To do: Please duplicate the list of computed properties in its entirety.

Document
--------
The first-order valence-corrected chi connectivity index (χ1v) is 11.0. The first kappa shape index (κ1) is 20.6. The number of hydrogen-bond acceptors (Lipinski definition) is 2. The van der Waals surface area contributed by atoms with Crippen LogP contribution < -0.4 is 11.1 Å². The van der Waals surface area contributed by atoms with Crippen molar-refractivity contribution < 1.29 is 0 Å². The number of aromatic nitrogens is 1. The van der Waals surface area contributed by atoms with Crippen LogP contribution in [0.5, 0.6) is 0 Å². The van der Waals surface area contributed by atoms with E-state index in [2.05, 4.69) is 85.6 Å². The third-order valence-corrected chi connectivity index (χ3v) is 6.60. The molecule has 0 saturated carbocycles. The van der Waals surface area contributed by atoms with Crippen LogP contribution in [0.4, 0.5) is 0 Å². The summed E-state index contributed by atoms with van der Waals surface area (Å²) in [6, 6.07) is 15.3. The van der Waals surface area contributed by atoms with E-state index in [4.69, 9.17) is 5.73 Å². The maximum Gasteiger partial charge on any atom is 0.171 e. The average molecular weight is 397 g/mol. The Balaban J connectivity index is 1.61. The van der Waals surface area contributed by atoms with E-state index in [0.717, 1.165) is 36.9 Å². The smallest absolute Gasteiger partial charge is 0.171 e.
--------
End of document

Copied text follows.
The first-order valence-corrected chi connectivity index (χ1v) is 11.0. The first kappa shape index (κ1) is 20.6. The number of hydrogen-bond acceptors (Lipinski definition) is 2. The van der Waals surface area contributed by atoms with Crippen LogP contribution < -0.4 is 11.1 Å². The van der Waals surface area contributed by atoms with Crippen molar-refractivity contribution < 1.29 is 0 Å². The number of aromatic nitrogens is 1. The van der Waals surface area contributed by atoms with Crippen LogP contribution in [0.5, 0.6) is 0 Å². The van der Waals surface area contributed by atoms with E-state index in [2.05, 4.69) is 85.6 Å². The third-order valence-corrected chi connectivity index (χ3v) is 6.60. The molecule has 0 saturated carbocycles. The van der Waals surface area contributed by atoms with Crippen LogP contribution in [0.4, 0.5) is 0 Å². The summed E-state index contributed by atoms with van der Waals surface area (Å²) in [6, 6.07) is 15.3. The van der Waals surface area contributed by atoms with E-state index in [4.69, 9.17) is 5.73 Å². The maximum Gasteiger partial charge on any atom is 0.171 e. The average molecular weight is 397 g/mol. The Balaban J connectivity index is 1.61. The van der Waals surface area contributed by atoms with E-state index in [0.717, 1.165) is 36.9 Å². The smallest absolute Gasteiger partial charge is 0.171 e.